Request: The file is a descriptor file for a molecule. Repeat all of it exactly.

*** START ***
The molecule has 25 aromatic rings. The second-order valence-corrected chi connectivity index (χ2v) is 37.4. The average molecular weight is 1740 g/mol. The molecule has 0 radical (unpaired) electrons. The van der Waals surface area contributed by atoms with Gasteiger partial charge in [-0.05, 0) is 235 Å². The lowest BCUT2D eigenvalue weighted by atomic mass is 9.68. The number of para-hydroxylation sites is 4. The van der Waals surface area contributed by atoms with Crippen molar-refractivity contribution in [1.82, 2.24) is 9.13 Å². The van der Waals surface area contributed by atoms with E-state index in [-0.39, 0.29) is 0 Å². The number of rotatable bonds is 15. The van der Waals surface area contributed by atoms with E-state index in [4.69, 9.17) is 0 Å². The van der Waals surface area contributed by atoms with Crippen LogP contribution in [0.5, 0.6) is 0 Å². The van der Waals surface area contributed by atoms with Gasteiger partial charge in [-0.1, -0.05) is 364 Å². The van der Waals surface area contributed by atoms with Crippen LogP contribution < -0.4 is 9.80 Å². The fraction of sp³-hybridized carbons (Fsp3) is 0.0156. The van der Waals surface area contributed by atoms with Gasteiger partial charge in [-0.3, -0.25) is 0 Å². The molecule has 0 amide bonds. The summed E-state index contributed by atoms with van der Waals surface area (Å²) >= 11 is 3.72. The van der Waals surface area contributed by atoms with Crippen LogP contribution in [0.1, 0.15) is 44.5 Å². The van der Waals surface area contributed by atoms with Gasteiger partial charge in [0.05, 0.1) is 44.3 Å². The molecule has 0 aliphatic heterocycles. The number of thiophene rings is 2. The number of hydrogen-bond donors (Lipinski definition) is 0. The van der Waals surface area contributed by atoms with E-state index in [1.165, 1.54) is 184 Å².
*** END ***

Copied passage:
The molecule has 25 aromatic rings. The second-order valence-corrected chi connectivity index (χ2v) is 37.4. The average molecular weight is 1740 g/mol. The molecule has 0 radical (unpaired) electrons. The van der Waals surface area contributed by atoms with Gasteiger partial charge in [-0.05, 0) is 235 Å². The lowest BCUT2D eigenvalue weighted by atomic mass is 9.68. The number of para-hydroxylation sites is 4. The van der Waals surface area contributed by atoms with Crippen molar-refractivity contribution in [1.82, 2.24) is 9.13 Å². The van der Waals surface area contributed by atoms with E-state index in [-0.39, 0.29) is 0 Å². The number of rotatable bonds is 15. The van der Waals surface area contributed by atoms with E-state index in [4.69, 9.17) is 0 Å². The van der Waals surface area contributed by atoms with Crippen LogP contribution in [0.5, 0.6) is 0 Å². The van der Waals surface area contributed by atoms with Gasteiger partial charge in [-0.1, -0.05) is 364 Å². The van der Waals surface area contributed by atoms with Crippen LogP contribution < -0.4 is 9.80 Å². The fraction of sp³-hybridized carbons (Fsp3) is 0.0156. The van der Waals surface area contributed by atoms with Gasteiger partial charge in [-0.3, -0.25) is 0 Å². The molecule has 0 amide bonds. The summed E-state index contributed by atoms with van der Waals surface area (Å²) >= 11 is 3.72. The van der Waals surface area contributed by atoms with Crippen LogP contribution in [0.1, 0.15) is 44.5 Å². The van der Waals surface area contributed by atoms with Gasteiger partial charge in [0.05, 0.1) is 44.3 Å². The molecule has 0 aliphatic heterocycles. The number of thiophene rings is 2. The number of hydrogen-bond donors (Lipinski definition) is 0. The van der Waals surface area contributed by atoms with E-state index in [1.165, 1.54) is 184 Å².